Usually when Jim Crow is invoked, it’s not for anything good.
But a new research paper says the fact that African-American students are more likely than white students to enroll and make good grades at University of North Carolina institutions can be “explained entirely” by a remaining legacy of the Jim Crow era—the state’s operation of several HBCUs.
“Our research raises a policy dilemma regarding the strategies employed to address inequality,” states the paper, titled “Public Universities, Equal Opportunity, and the Legacy of Jim Crow: Evidence from North Carolina.”
“To the extent that opportunities for disadvantaged students depend on less selective, poorly-resourced institutions originally designed to serve one race, any expansion of these opportunities may well reduce disparities in educational attainment at the cost of perpetuating both segregation by race and inequality in the quality of education,” the paper states. “But the current stratification of students across campuses might be desirable, if students learn more when taught alongside others who share their educational aspirations, needs, and backgrounds.”
The authors—public policy professors Charles T. Clotfelter and Helen F. Ladd, of Duke University, and Jacob L. Vigdor, of the University of Washington—concede that “fully addressing this dilemma is well beyond the scope of this paper.”
The authors consider it “deeply ironic” that Black UNC students—by virtue of their attendance at the state’s five HBCUs—on average have a “remarkably more racially isolated experience in college than they had in 8th grade.”
“At the same time that the state’s HBCUs serve to raise the college enrollment rates of African–American students, the Jim Crow legacy embodied in these institutions intensifies racial isolation for black college students,” the paper states. “As a result, black students who enroll in the UNC system are likely to attend college classes with markedly higher percentages of black students than they had encountered in 8th grade.”
The paper notes that, whereas the average black UNC matriculant had been in an eighth grade where 34 percent of their peers were also black, in college that average was “dramatically higher” at 65 percent, the paper notes.
But the characterization of higher concentrations of black students at HBCUs as a “racially isolated experience” drew criticism in some quarters.
“I don’t think HBCUs are isolating at all,” said Marybeth Gasman, a higher education professor and director at the Penn Center for Minority Serving Institutions at the University of Pennsylvania.
“They are empowering,” Gasman said.
Gasman also said the dilemma raised in the paper is nothing new.
“However, what should really happen is all of North Carolina’s institutions should be funded equitably,” Gasman said. “This means that the institutions with students that need the most help and support should get the most money. Currently we give the most money to students that need it the least.”
The research paper—released recently through the National Bureau of Economic Research, or NBER—deals with a range of stratification issues related to the socioeconomic status of North Carolina’s students and the selectivity of the colleges they attend.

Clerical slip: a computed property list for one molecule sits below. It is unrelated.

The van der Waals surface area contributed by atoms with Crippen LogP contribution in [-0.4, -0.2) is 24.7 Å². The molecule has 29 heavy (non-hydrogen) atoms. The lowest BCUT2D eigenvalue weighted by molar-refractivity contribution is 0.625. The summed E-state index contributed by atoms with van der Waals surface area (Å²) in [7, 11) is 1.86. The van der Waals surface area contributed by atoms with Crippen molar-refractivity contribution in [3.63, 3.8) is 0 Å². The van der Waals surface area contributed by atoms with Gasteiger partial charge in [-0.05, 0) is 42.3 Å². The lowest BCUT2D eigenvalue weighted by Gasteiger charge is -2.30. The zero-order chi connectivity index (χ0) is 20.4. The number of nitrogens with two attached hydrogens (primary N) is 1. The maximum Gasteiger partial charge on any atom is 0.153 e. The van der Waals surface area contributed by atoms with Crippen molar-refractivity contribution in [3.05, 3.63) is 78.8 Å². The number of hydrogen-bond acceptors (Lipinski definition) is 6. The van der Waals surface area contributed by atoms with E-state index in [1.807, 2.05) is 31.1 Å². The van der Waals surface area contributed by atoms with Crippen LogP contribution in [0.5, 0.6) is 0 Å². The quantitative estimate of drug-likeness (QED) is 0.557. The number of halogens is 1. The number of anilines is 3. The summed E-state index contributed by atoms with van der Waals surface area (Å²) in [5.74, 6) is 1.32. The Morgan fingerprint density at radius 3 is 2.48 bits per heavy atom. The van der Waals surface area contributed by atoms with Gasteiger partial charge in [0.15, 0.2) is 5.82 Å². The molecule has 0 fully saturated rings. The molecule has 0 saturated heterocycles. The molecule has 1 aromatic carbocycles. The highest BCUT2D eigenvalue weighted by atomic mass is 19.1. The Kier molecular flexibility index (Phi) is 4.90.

For instance, the paper notes that children of college graduates enjoy higher rates of entry into UNC and its most selective institutions than the children of less educated parents—a pattern the paper says is “by no means unique to North Carolina.”
“Although children of college-educated parents made up only 29 percent of the 8th graders in 2004, they constituted 57 percent of the subset that would eventually enroll in the UNC system,” the paper states. “And, on average, these children of college graduates ended up on campuses where 62 percent of their fellow students also had college-educated parents.”
The paper also notes that the UNC system serves a disproportionate share of black students with moderate-to-low eighth-grade test scores.
“These students are disproportionately represented at HBCUs; white students with comparably modest 8th grade test scores are much less likely to be found on any UNC system campus,” the paper notes.
The paper says the UNC system’s HBCUs play a “pivotal role in enrolling African-American students.”
“Relative to white students with similar parent education and test scores, black students have higher rates of enrollment largely because of the five HBCUs operated by the state,” the paper states.
African-American students are also between 1 and 2 percentage points more likely to attain a 3.0 GPA or declare a STEM major relative to white students with similar background characteristics, the paper states. However, they are “slightly less likely to attain a high GPA at UNC-Chapel Hill relative to white students with similar background characteristics.”
In terms of graduation rates, the paper states that the black-white gap holds at 5 to 6 percentage points—even after controlling for test scores and parent education.
“Relative to white students with comparable backgrounds, African-American students enjoy better access to the UNC system—and access matters,” the paper states. “But once on campus, black students have less success than whites in earning a degree.”
On the other hand, the paper notes that—holding eighth-grade scores constant—African-American students in North Carolina are more likely than whites to earn a four-year degree within four years of finishing high school from a UNC institution.
“This advantage can be attributed entirely to a higher propensity to matriculate in the first place,” the paper states. “This matriculation advantage more than offsets the black deficit in conditional graduation rates.”
The authors concede the paper is not meant to estimate the “treatment effect” of attendance at an HBCU and recommends other ways to probe the effects of matriculating at an HBCU.